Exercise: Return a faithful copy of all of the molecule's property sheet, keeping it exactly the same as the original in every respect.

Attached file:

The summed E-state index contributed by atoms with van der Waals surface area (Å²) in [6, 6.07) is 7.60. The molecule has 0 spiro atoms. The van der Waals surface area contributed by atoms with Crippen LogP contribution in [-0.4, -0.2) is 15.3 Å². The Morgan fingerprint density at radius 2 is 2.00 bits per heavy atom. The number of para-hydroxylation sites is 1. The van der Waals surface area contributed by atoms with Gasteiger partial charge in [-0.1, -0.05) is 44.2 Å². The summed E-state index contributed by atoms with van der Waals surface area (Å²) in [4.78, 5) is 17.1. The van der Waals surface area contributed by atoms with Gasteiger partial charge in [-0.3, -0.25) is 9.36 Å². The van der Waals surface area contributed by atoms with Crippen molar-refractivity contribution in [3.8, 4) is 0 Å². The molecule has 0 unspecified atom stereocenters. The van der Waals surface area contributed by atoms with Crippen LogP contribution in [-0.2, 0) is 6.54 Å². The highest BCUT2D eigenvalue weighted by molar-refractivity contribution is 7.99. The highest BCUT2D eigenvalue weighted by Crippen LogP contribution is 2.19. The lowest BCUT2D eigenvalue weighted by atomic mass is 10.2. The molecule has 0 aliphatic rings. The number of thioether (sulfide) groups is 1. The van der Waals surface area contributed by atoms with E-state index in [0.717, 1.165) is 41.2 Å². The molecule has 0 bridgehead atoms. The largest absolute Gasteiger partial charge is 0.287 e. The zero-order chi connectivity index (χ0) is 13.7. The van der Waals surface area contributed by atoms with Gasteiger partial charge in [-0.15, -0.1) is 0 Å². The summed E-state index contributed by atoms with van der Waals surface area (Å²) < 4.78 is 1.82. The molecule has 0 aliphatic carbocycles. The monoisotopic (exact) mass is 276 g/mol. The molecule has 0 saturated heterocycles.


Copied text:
The summed E-state index contributed by atoms with van der Waals surface area (Å²) in [6, 6.07) is 7.60. The molecule has 0 spiro atoms. The van der Waals surface area contributed by atoms with Crippen LogP contribution in [-0.4, -0.2) is 15.3 Å². The Morgan fingerprint density at radius 2 is 2.00 bits per heavy atom. The number of para-hydroxylation sites is 1. The van der Waals surface area contributed by atoms with Gasteiger partial charge in [-0.1, -0.05) is 44.2 Å². The summed E-state index contributed by atoms with van der Waals surface area (Å²) in [4.78, 5) is 17.1. The van der Waals surface area contributed by atoms with Gasteiger partial charge in [-0.3, -0.25) is 9.36 Å². The van der Waals surface area contributed by atoms with Crippen molar-refractivity contribution in [3.8, 4) is 0 Å². The molecule has 0 unspecified atom stereocenters. The van der Waals surface area contributed by atoms with Crippen LogP contribution in [-0.2, 0) is 6.54 Å². The highest BCUT2D eigenvalue weighted by molar-refractivity contribution is 7.99. The highest BCUT2D eigenvalue weighted by Crippen LogP contribution is 2.19. The lowest BCUT2D eigenvalue weighted by atomic mass is 10.2. The molecule has 0 aliphatic rings. The number of thioether (sulfide) groups is 1. The van der Waals surface area contributed by atoms with E-state index in [0.717, 1.165) is 41.2 Å². The molecule has 0 bridgehead atoms. The largest absolute Gasteiger partial charge is 0.287 e. The zero-order chi connectivity index (χ0) is 13.7. The van der Waals surface area contributed by atoms with Gasteiger partial charge in [-0.15, -0.1) is 0 Å². The summed E-state index contributed by atoms with van der Waals surface area (Å²) < 4.78 is 1.82. The molecule has 0 aliphatic carbocycles. The monoisotopic (exact) mass is 276 g/mol. The molecule has 0 saturated heterocycles.